Longtime Rehoboth baker celebrates sweet memories 

November 30, 2018

Last week I had the pleasure of spending my Thanksgiving with the friendly crew at Fork & Flask. Executive Chef Sean Corea used to work at TA Farms - Delaware’s source for everything turkey, so the holiday feast was perfectly prepared and presented. There was even more of a value-added, however! Longtime baker Nancy Stout now buzzes about Fork & Flask, seating people and making sure everything runs smoothly. And here I thought all she did was make some of the best birthday cakes in town!

The aroma of freshly baked bread, cookies, muffins, pastries, cakes, doughnuts … you get the idea … brings to mind small-town bake shops populated by smiling folks eager to fulfill your every need, no matter how gooey. And indeed, Rehoboth Beach is fortunate to have talented bakers and pastry chefs who rise in the wee hours to knead, proof, frost, pipe, decorate and sprinkle their way into our hearts. Dru Tevis at SoDel Concepts, Marta Lucci at Touch of Italy and John DelVecchio of Ocean View are just three of a growing number of talented cooks who specialize in sugar, butter and all the rest. But the bakery where Nancy plies her trade is a bit different: it also sells onions. And dishwashing detergent. And antifreeze, hot sauce, flowers and greeting cards. And hams. And Popsicles. You can buy a lottery ticket, make a bank deposit and buy a dozen roses. But Nancy and the bakery crew still toil through the night to concoct personalized goodies for their loyal customers.

Journeyman baker Nancy Stout has been with Giant Food for 32 years. She grew up near Washington, D.C., and Rehoboth Beach was her perennial vacation destination. During one of those vacations she spotted a sign out on the highway: “Giant Food Coming in 1999!” With her marriage over and nothing tying her to D.C., she knew that Rehoboth Beach would be the perfect place to bring up her kids, Scarlett and Robert. When her district manager listened to his answering machine that night, Nancy’s voice anxiously inquired, “What do I have to do to get that store?!”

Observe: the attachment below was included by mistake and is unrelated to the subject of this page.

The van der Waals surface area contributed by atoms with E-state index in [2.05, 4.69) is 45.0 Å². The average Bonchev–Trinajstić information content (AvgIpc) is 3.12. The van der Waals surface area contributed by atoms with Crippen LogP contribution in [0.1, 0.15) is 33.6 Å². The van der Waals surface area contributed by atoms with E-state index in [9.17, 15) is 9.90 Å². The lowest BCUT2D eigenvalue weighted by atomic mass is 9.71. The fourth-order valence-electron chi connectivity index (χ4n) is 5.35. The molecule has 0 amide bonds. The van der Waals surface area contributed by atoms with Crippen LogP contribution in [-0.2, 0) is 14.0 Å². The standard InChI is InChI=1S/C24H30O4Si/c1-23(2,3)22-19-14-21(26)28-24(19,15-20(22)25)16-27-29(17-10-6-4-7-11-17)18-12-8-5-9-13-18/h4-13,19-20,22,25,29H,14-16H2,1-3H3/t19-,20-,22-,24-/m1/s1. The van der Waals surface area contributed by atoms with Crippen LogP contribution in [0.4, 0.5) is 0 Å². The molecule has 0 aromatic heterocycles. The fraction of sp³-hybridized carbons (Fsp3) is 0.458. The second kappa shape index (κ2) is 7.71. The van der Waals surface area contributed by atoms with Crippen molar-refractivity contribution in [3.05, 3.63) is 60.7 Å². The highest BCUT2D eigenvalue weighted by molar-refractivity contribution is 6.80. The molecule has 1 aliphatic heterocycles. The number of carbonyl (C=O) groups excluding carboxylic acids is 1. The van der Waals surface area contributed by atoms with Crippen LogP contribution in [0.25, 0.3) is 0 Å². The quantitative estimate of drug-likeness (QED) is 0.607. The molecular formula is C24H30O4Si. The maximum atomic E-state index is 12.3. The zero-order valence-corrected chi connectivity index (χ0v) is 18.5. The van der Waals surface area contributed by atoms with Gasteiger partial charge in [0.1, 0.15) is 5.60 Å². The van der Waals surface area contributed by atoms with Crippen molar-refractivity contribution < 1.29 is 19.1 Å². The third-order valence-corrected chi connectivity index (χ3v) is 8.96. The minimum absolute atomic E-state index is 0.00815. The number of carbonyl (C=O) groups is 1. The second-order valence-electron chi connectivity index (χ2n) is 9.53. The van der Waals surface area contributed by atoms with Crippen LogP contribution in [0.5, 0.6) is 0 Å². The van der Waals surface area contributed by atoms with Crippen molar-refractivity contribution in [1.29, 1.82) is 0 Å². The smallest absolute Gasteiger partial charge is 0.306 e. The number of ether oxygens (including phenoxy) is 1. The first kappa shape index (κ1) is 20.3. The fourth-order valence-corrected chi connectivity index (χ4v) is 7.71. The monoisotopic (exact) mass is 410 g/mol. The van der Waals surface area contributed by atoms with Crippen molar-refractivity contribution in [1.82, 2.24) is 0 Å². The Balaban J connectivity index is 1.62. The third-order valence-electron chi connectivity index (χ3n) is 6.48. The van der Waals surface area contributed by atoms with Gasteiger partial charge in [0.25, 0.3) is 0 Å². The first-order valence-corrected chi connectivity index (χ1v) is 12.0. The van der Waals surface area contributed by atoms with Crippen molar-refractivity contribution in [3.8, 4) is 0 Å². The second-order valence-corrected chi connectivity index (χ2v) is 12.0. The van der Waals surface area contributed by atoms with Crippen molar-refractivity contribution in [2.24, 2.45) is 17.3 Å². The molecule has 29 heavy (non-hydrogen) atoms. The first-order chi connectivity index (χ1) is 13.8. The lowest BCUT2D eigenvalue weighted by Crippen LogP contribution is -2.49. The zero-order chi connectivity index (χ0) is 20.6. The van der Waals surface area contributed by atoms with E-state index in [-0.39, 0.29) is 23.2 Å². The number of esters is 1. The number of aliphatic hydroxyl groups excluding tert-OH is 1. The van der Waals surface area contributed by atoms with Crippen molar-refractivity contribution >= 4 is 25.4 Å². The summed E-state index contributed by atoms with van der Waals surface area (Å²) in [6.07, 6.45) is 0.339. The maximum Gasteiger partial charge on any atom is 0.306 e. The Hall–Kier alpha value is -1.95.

On January 2, she got the call. By March 1, she had sold her house, and on March 20, 1999, she stood smiling behind the bakery counter of the brand new Rehoboth Beach Giant Food. Over the years, Nancy’s love for small-town Rehoboth has translated into helping people mark special occasions. “I’ve baked christening cakes, birthday cakes, graduation cakes and wedding cakes - all for the same kids,” she coos. “I’ve made cakes for dogs, a Phantom of the Opera cake, a vegan cake (with a Hawaiian theme, yet), and even a Paint Splatter cake.” (House painters have birthdays, too. Use your imagination.)

Rehoboth being Rehoboth, Nancy has also crafted her share of festive cakes for gay and lesbian partners. With the passage of Delaware’s marriage laws, she’s made herself the go-to girl for rainbow-hued wedding and anniversary cakes for families, friends and happy couples alike - many of whom use the occasion to celebrate upwards of 50 years together.

“This may be the Giant, but it’s still a neighborhood bakery,” says Nancy. “I’m grateful to be here. How many people can say they smell great when they finish work? When I get up early and there’s a little snow on the trees, it’s like my world is sprinkled with powdered sugar.” She makes a point of telling me that she doesn’t do all this alone: District director and longtime friend Mike Long is, in her words, “one real cool dude” who keeps several Giant Food stores running smoothly. Nineteen-year Giant veteran Brenda Johnson (“she’s my rock”) makes sure that yummy creations are prepared fresh and on-time. Rehoboth Store Manager Wanda Reed has a great appreciation for baked goods, detail and appearance. Nancy quietly suggests that there’s a thin line between attention to detail and micromanagement; fortunately Wanda and Nancy are friends…

She loves to tell about the suspicious-looking guy who stared at her from out in the store as she decorated cakes. Turned out her stalker was none other than plumbing contractor Harry Caswell. Seems that the burly entrepreneur was fascinated by the mechanics of cake decorating. As an anniversary gift, his wife Lynn arranged for Nancy to give Harry a short-course in cake decorating. Turned out he was a natural. He and Lynn were thoroughly grateful for Nancy’s generosity. But Nancy says there was bad news: “He got so good that I lost a customer.”

  • So many restaurants, so little time! Food writer Bob Yesbek gives readers a sneak peek behind the scenes, exposing the inner workings of the local culinary industry, from the farm to the table and everything in between. He can be reached at